The decision of Mr Justice Field in Aioi Nissay Dowa Insurance Company Ltd v Heraldglen Ltd & Anor15 arose from an appeal against an Award made by a Tribunal comprising Ian Hunter QC, David Peachey and Richard Outhwaite.

One of the questions the Tribunal had to decide was whether the losses sustained by the defendants arising out of the 9/11 attack on the Twin Towers of the World Trade Center (WTC) were caused by one or more occurrences or series of occurrences “arising out of one event”. This was in the context of applying policy limits and deductibles in four retrocession excess of loss reinsurances written by the claimant in favour of the defendants. The Tribunal concluded that the losses were caused by two separate occurrences arising out of separate events.

In reaching this decision the Tribunal applied the test of the “unities” (time, place, cause and intention) derived from the Dawson’s Field Arbitration and as developed by Mr Justice Rix (as he was then) in Kuwait Airways Corporation v Kuwait Insurance Co SAK16. Only extracts of the Award are referred to in the appeal judgment so it is difficult to understand precisely which arguments were canvassed in front of the Tribunal and also how the Tribunal reached its views regarding the various unities.

In respect of unity of intent, referred to as the circumstances and purposes of the persons responsible, the Tribunal acknowledged that the hijackings were part of a coordinated plot but observed that it was clear from the legal authorities on similar aggregation clauses that a conspiracy or plan could not of itself constitute an occurrence or event. In respect of unity of cause, the Tribunal found there were two separate causes for the insured losses because there were two successful hijackings of two aircraft, despite these being in execution of a single “dastardly plot”. In respect of unity of location, it found that while the Twin Towers were part of an overall complex the Towers were separate buildings. In respect of unity of time, it acknowledged the relative closeness in time between the commencement of each flight and the subsequent crashes. However, it was justifiable for the Tribunal to take account of the whole period of time from check-in and passenger scrutiny to the collapse of each of the Towers (not just from the time each flight took off) because it was dealing with airline and/or security company liabilities in respect of the hijacks. Moreover, the timings of the collisions into the Towers were independent of each other.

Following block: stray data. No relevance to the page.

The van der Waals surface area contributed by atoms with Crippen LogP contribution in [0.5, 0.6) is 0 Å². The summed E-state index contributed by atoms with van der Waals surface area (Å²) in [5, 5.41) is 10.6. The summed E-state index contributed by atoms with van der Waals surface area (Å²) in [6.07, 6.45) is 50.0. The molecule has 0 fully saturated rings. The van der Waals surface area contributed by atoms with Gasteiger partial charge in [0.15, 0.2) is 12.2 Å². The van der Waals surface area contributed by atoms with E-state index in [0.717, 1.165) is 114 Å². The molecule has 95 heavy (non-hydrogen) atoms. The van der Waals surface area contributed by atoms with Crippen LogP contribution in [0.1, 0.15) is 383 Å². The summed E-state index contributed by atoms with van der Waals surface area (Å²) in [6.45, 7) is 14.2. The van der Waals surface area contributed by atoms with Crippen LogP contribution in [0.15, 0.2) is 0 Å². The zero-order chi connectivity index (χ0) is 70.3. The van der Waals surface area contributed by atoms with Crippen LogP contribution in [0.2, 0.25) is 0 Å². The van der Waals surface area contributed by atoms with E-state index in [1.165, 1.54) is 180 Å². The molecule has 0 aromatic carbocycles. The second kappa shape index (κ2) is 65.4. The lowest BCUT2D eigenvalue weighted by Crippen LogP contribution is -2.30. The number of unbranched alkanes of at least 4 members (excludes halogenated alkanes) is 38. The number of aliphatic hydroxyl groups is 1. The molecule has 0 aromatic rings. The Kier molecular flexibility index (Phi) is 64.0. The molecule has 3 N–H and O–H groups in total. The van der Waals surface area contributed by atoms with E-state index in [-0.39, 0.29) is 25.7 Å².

The appeal by the claimant was on the basis of section 69(1) of the Arbitration Act 1996, that the Tribunal had made an error of law. The claimant ran several different lines of argument, including the following:

  1. Instead of confining its analysis to whether the attacks on the WTC constituted one event, the Tribunal “wrongly focussed on, and were wrongly influenced by, their conclusion as to the number of loss events arising out of the hijackings of all four flights on the day in question.” Field J rejected this contention, concluding it was clear from the Award that the Tribunal’s focus was on the attacks on the Twin Towers and that in referring, in one paragraph of the Award, to the four hijackings it was merely carrying out a “sense check” on the conclusion it had already reached in relation to the Twin Towers.
  2. The Tribunal erred when considering the unifying factor of “cause”. It was suggested that the Tribunal had enquired generally into the cause of the losses whereas it should have considered the unity of cause in terms of operative peril. Field J rejected this submission, stating among other reasons that the attack on the WTC fell within both the terrorism and hijacking perils covered by the reinsurance contracts and, for this reason, there was “no error in the Tribunal approaching the question of causation generally, rather than through the prism of operative peril”.
  3. The Tribunal erred in assessing the situation from the standpoint of “an objective independent observer” rather than that of an “informed observer placed in the position of the insured”, the latter being the test laid down by Rix J in Kuwait Airways. Field J rejected this, holding that it was “tolerably plain” from the Award that the Tribunal had well in mind that it had to assess the facts through the eyes of an objective observer in the position of the insureds.
  4. The Tribunal had failed to have sufficient regard to the purpose and intent driving the hijacks and the crashes. It should have considered whether, given that these were indisputably incidents of a terrorist organisation directed at the WTC, they were “a series” of “occurrences” “arising out of one event”. Field J rejected this argument, stating that the Tribunal had taken account of the underlying terrorist plot when analysing how the plan was implemented.

Field J therefore concluded that the Tribunal had made no error of law in reaching its conclusion that the insured losses caused by the attack on the WTC arose out of two events and not one.

The law relating to the unities test is relatively well established and this appeal was really about whether the Tribunal had applied that law correctly. Field J said that the Tribunal had proceeded fairly and properly to undertake the exercise in judgement that this involved and the decision it came to was one which was open to it. It should be noted, though, that Field J gave no indication of whether he would have reached the same conclusion had he undertaken that exercise in judgement himself nor did he express a view on whether the Tribunal’s decision was the only one that was open to it.